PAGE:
Right, you don't loop over the files one at a time. You loop over both of them at the same time. You read line one from both files, process the line(s) with the lower #POS value then replace whichever line you used and start again. –  Etan Reisner Apr 1 at 17:02
    
How can I know the positions from inputFile2.txt that are not present in inputFile1.txt in order to add them to outputFile as well? –  Àngel Ba Apr 1 at 17:02
1  
You will see all the positions from both files in numerical sequence. If there's a value that isn't in either file that you need to insert anyway that's a different question (and just requires testing that you haven't skipped a space before you write new output lines). –  Etan Reisner Apr 1 at 17:05
add comment

1 Answer 1

My Script

#!/usr/bin/env python
import csv
import collections

if __name__ == '__main__':
    db = collections.defaultdict(dict)

    with open('inputFile1.txt') as f:
        reader1 = csv.DictReader(f, delimiter='\t')
        for line in reader1:
            # The for loop will "normalize" the #INDx fields
            for i in range(1, 5):
                k = '#IND{}'.format(i)
                line[k] = line[k].split(':')[0]
            key = (line['#CHR'], line['#POS'])
            del line['#ID'] # Remove this column
            db[key] = line

    with open('inputFile2.txt') as infile:
        reader2 = csv.DictReader(infile, delimiter='\t')
        for line2 in reader2:
            key = (line2['#CHR'], line2['#POS'])
            line1 = db.get(key)
            if line1 is not None:
                line2['#ALT'] = line1['#ALT'] + ',' + line2['#ALT']
            db[key].update(line2)

    with open('outputFile.txt', 'wb') as outfile:
        fieldnames = ['#CHR', '#POS', '#REF', '#ALT',
            '#IND1', '#IND2', '#IND3', '#IND4',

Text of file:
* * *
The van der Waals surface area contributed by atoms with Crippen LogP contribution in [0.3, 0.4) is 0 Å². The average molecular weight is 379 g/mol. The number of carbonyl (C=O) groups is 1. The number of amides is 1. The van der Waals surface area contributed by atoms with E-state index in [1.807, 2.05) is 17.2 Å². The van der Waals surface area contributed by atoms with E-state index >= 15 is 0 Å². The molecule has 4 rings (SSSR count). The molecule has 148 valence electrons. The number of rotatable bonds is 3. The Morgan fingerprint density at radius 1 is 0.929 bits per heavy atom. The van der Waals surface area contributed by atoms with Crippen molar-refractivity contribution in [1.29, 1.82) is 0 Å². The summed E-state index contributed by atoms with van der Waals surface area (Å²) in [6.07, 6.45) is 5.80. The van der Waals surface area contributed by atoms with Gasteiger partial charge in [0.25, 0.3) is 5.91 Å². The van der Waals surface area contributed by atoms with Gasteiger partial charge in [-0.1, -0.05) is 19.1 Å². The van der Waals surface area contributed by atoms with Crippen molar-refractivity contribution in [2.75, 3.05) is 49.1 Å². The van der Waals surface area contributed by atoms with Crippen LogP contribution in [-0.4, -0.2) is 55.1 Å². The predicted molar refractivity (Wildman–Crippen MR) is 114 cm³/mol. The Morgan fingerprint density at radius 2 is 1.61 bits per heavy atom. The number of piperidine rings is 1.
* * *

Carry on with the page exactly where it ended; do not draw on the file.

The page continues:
'#IND5', '#IND6', '#IND7', '#IND8', '#IND9']
        writer = csv.DictWriter(outfile, fieldnames, delimiter='\t', restval='0/0')
        writer.writeheader()
        for k in sorted(db):
            v = db[k]
            writer.writerow(v)

Discussion

In my solution, I use csv.DictReader and csv.DictWriter so I can deal with each column by name. Here are a few notes about my variables:

  • line, line1, line2: each of these is a dictionary where the keys are the individual column names, such as {'#CHR': 'chr1', '#POS':'1000', ... }. You can refer to each column by name, for example: line['#ALT']
  • db is a large dictionary where each key is a tuple (#CHR, #POS), each value is an individual line (which is another dictionary, as discussed above).

The algorithm is as followed:

  1. Open file 1. In this step, we get rid of the text starting with colons for #IND1 ... #IND4 columns. We also remove the #ID column as the output does not require it.
  2. Open file 2 and update the columns. Updating is easy, with the update() call. However, special care must be taken for the #ALT column.
  3. Open output file for writing. In this step, we specify the orders of the columns via the use of fieldnames. The restval field told the csv module to use 0/0 to fill in any column that are blank. Then we loop through the db, sorted first by the chromosome, then by the position (that is why I created the key as a tuple: to make sorting easier). If you don't care about sorting, just remove the sort(...) function surrounding db. For each element in db, we write it out to the output file.

The only concern I have for my solution is memory usage. If you have very large input files, you might run into memory errors. Let me know how it goes.

share|improve this answer
add comment

Your Answer

 
discard

By posting your answer, you agree to the privacy policy and terms of service.

Not the answer you're looking for? Browse other questions tagged or ask your own question.